Identity change, uncertainty and mistrust in relation to fear and risk of COVID-19

Glynis M. Breakwell, Rusi Jaspal

Research output: Contribution to journalArticlepeer-review

51 Citations (SciVal)


The COVID-19 pandemic produced threats not only to physical and psychological health but also to the very fabric of family, work and social life. Individuals differ markedly in their ability to cope with such threats. Drawing on Identity Process Theory, our study examines identity processes that shape emotional and attitudinal responses to COVID-19. Survey data were collected from 251 adults in the UK during July 2020. Identity resilience, trust in science and scientists, fear of COVID-19 and perceived own risk of infection were measured. Respondents then watched a video clip designed to focus their thinking further upon the disease. Immediately after, levels of feeling afraid, uncertainty about self-protection, mistrust of anyone offering COVID-19 advice, and perceptions of identity change were indexed. A structural equation model of the relationship between these variables was tested and proved a good fit for the data. Identity resilience is negatively related to fear of COVID-19, which in turn is positively related to perceived own risk of COVID-19. Higher identity resilience is associated with greater uncertainty and feeling more afraid. Greater identity change is associated with higher mistrust, uncertainty and feeling more afraid. Trust in science and scientists correlates positively with perceived own risk of COVID-19 and negatively with mistrust of those offering advice on preventive behaviour. This study shows the usefulness of the identity resilience concept in modelling responses to health hazards. It also illustrates that focusing, even for a short time, on the characteristics of such a hazard can elicit perceived identity changes. Arousing fear is unlikely to initiate self-protection in those who are already fearful or who have less identity resilience. Fostering greater general trust in science and scientists, though difficult, will be valuable, particularly in encouraging public acceptance of mass vaccination against the virus when misinformation and conspiracy theories about it abound.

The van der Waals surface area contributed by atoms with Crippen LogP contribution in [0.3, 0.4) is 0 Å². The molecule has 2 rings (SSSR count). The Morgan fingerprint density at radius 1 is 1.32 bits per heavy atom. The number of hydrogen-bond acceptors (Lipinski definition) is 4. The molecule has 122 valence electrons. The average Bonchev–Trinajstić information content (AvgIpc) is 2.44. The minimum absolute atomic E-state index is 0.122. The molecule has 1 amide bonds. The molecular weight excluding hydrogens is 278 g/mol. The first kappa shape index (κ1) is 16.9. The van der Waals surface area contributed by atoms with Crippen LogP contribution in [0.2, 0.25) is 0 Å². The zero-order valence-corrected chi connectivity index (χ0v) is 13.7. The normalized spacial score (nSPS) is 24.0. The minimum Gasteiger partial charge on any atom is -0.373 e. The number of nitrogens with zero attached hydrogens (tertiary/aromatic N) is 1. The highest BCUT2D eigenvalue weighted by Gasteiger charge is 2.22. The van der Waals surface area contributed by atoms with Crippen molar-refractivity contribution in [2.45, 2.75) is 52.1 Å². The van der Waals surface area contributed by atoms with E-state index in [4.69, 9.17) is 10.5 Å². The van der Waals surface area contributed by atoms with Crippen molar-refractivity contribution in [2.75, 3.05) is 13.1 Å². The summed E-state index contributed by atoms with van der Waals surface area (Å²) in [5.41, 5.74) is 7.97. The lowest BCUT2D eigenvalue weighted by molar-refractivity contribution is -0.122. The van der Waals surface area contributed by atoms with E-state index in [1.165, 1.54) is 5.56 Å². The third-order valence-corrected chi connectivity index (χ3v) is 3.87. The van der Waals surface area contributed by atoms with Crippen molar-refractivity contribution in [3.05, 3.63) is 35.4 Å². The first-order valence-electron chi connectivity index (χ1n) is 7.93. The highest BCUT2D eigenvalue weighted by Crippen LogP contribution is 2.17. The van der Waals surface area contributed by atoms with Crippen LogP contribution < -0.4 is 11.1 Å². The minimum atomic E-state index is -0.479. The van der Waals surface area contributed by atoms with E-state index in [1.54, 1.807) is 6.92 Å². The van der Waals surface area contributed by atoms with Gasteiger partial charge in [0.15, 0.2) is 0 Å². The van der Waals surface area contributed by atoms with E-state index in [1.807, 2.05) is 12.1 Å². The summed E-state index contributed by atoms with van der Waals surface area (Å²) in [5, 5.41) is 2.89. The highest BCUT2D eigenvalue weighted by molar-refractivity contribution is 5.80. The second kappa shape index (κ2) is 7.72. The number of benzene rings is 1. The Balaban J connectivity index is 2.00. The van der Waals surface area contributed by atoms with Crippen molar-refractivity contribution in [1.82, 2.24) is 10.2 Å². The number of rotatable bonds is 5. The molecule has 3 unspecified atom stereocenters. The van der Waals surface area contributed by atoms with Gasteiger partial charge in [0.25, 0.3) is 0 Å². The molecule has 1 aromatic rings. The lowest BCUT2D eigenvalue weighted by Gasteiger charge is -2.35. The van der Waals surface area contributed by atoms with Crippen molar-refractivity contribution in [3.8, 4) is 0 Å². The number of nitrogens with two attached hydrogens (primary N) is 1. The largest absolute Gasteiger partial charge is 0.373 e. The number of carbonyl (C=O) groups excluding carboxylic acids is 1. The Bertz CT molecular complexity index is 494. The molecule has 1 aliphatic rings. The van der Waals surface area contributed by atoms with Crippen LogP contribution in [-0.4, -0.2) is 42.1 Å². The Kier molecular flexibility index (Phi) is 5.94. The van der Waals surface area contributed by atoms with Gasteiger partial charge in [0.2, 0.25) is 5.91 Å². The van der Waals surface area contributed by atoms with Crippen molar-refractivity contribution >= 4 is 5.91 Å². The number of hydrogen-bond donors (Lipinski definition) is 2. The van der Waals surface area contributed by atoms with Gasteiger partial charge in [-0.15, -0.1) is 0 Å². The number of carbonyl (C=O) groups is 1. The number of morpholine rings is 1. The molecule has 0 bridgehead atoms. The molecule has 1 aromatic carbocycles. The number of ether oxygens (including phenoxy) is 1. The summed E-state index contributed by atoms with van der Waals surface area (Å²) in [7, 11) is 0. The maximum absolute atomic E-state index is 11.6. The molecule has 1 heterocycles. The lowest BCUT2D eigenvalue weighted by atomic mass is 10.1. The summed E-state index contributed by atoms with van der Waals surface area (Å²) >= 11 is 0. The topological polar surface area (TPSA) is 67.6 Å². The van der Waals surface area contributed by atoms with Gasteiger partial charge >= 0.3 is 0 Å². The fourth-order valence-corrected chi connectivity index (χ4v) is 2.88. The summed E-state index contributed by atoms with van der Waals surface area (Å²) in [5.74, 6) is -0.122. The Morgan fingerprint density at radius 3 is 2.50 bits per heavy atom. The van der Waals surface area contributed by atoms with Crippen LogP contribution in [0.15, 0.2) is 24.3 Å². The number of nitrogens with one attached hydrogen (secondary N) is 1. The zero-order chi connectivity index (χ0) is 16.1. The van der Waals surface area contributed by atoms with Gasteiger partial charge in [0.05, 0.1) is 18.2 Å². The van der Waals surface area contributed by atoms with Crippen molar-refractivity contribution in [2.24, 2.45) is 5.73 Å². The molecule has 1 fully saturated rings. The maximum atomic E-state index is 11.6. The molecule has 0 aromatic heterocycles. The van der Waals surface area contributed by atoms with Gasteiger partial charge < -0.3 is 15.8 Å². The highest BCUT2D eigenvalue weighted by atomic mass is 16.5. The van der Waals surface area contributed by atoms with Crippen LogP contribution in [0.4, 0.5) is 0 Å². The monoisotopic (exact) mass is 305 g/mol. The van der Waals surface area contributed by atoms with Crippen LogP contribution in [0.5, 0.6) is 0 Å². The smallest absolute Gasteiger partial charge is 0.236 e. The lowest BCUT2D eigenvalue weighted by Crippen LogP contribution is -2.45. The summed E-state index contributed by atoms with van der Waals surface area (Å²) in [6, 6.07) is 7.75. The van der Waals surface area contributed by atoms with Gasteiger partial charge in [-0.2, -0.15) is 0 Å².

Original languageEnglish
Pages (from-to)335-351
JournalJournal of Risk Research
Issue number3-4
Early online date26 Dec 2020
Publication statusPublished - 31 Dec 2021


  • fear of COVID-19
  • Identity change
  • identity resilience
  • mistrust
  • risk of COVID-19
  • uncertainty

ASJC Scopus subject areas

  • Safety, Risk, Reliability and Quality
  • Social Sciences(all)
  • Engineering(all)
  • Strategy and Management


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